Jan-Michel Saaksmeier is Head of Licensing for Mobile Publishing at Spil Games. He is an expert in finding and developing successful games and building relationships with developers to maximise revenues.
Prior to joining Spil Games this summer, for the last six years he has worked at Bigpoint, producing and developing new game concepts, rising to become its Head of Publishing. He was the mastermind behind Farmerama, Bigpoint’s biggest game franchise.
Here, Jan-Michel talks about how focusing jsut on the "Unique" in USP means sometimes developers forget the "Selling Point" using the Goat Simulator as an example of the "unique" developers are trying to copy.
Goat Simulator was originally created for a joke at an internal game jam. But people loved it so much, Coffee Stain Studios ended up making it.
Here’s why we love it: it has a sticky-tongued goat and a lot of glitches. The idea was so insane it worked. It caught people at exactly the right time: we were getting a little bored of these ultra-sophisticated glitch-free games with no goats. Goat Simulator triggered our imaginations and it made us laugh.
But it also created a problem for game developers. The glitchy sticky-tongued goat problem. Now we have studio managers holding meetings where they’re saying: “We need a glitchy sticky-tongued goat. Find me a glitchy sticky-tongued goat.” And we all end up running around looking for a new angle.
A successful game needs an edge and often that means finding something new and surprising. Weird. Insane. Completely unexpected and accidental, in the case of Goat Simulator.
But the problem is we become fixated on the concept and spend too much time worrying about it. The idea is important but, generally, it only represents about 30% of what brings success. The rest is about the way we execute the game. With Goat Simulator, developers happened across something viral but they built on it.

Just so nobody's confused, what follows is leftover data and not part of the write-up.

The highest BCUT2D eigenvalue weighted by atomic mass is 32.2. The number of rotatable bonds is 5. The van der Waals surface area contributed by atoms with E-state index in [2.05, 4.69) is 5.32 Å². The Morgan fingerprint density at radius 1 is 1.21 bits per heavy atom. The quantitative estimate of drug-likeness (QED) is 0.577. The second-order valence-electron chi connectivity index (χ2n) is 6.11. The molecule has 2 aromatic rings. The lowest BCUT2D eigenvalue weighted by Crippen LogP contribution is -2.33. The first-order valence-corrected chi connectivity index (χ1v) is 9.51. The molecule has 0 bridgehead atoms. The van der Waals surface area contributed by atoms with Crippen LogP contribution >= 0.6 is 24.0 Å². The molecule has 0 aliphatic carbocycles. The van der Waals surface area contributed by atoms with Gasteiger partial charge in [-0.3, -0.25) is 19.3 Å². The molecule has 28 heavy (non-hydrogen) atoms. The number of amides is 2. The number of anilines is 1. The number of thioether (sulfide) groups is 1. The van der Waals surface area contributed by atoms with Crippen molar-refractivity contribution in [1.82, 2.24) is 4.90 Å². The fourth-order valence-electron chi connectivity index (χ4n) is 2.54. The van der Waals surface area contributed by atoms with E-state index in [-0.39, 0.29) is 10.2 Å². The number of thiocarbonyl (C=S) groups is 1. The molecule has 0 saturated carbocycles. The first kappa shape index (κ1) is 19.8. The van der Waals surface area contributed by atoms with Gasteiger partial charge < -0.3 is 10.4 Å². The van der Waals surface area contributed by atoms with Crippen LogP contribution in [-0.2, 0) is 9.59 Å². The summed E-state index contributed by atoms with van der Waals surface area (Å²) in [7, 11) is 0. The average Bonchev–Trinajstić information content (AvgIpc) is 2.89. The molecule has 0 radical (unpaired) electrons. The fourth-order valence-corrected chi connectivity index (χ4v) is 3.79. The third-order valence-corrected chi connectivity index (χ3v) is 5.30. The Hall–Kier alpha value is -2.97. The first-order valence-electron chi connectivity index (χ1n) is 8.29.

Because it was a joke, the original coding was done quickly and there were lots of glitches. The glitches were part of the charm and so Coffee Stain Studios left them in. They even play them up. Their marketing implies you should have low expectations of the game. You’d be better spending your $9.99 on an actual goat, the company suggests.
These goat-based glitches make the game stand out. Other than that, it’s a pretty conventional game based on a physics engine. Actually, this helps it sell. People are intrigued by the idea but they instantly get the game play because it is familiar.
Successful games all mix the radical with the familiar; the unique with the ability to sell themselves.
Candy Crush is a good example. It was stuffed full of new ideas so it really captured the imagination. Notably, it added a social map to motivate your progression through the levels. But people picked it up and played it because the ideas were centred on a puzzle concept that they already understood. Play was exciting but not so radical so as to be confusing.
The glitchy sticky-tongued goat problem only gets worse in today’s crowded copycat market. If you want to recreate Candy Crush’s success you need to do more than recreate Candy Crush. There are hundreds of Candy Crush clones that simply don’t have anything sufficiently new to stand out.
As you introduce new ideas, you have to make sure they add something to the game. Clash of Clans is immensely successful and part of its secret is the asynchronous battle mode. You get to decide the strategy but once battle is engaged you have no direct control over your troops. The ensuing chaos is good for gameplay — it’s what makes it fun.
I’ve lost count of the Clash of Clans clones whose USP is to add direct control. It doesn’t enrich the gameplay. In fact, it spoils the fun.
A new game needs an edge. The solution to the glitchy sticky-tongued goat problem is to ensure that the concept will work in practice. Here’s how to check that it will:
- Will people get your idea immediately? Is there enough about it that is familiar? You only have seconds to convince people to play your game.
- Is it easy to communicate to people what your concept adds? The app stores give you only limited text, icons and screenshots to put your idea across. If you’re struggling to explain it, players may struggle to play it.
- Does your idea work for your intended audience? For example, does the complexity of the game suit a casual player?
- Does your idea enrich game play? Is it going to make the game more fun, or just weirder?
- Does it work for players at different stages? It may grab their attention and get them playing for the first 30 seconds, but will it keep them coming back?
Goat Simluator available on GooglePlay.